- One of the most important aspects of the Chobanian & Avedisian School of Medicine experience is the diversity of students, faculty, institutions, patients, and communities we serve. Our students are here because they have chosen to be here. They are very capable, motivated, and invested in the work we do together. Students describe themselves as being collegial and cohesive. There are numerous examples of academic collaboration and shared social activities. Visit our Class Profile page for further information
What is the atmosphere like for students?
- Very collegial. There is an unusually strong bond among students and between faculty and students. The Advising Network brings together students and their mentors in a personal and professional relationship that builds over time, beginning during the first several weeks of the medical school curriculum.
- The Office of Student Affairs is very committed to providing a supportive and flexible environment. Through programs for advising and mentoring, career counseling, tutoring, and through cooperation with the student government (SCOMSA), a broad foundation is built to enhance the personal and professional growth of our students.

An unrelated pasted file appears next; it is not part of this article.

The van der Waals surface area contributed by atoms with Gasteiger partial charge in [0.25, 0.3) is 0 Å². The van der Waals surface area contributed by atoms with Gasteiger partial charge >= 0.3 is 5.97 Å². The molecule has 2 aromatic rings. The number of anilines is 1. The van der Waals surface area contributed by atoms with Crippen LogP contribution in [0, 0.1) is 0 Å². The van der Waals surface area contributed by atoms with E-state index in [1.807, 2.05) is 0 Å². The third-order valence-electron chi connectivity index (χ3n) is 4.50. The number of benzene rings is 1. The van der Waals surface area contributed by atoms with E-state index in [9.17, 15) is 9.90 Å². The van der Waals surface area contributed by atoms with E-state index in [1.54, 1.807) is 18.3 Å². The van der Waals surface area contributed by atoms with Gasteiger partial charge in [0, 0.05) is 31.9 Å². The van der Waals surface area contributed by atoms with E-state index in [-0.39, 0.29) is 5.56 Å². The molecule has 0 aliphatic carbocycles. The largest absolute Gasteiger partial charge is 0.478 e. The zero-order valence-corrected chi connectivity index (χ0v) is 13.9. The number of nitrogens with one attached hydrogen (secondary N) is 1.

- The Office of Enrichment Programs under the leadership of Dr. Suzanne Sarfaty and Dr. Priya Garg in Academic Affairs, provides guidance and logistical support for students across a broad range of academic, clinical, and service opportunities that span the entire four-year experience.
What are the housing options for students at BUSM?
- A new, on-campus, medical student residence is available for the new medical students, developed as part of our effort to support a campus, student life experience. This state-of-the-art facility, with 104 2 bedroom suites, is a short walk from the core educational facilities of the medical school. Each suite includes 2 private bedrooms, with a shared living room, kitchen, and bathroom. Utilities, basic cable, broadband internet access, on-site exercise room, laundry, and event space are included in the rent. All students who live in the building will receive a housing scholarship grant, intended to reduce their overall cost of attendance. For a virtual tour of the building, click here. See what current residents have to say here.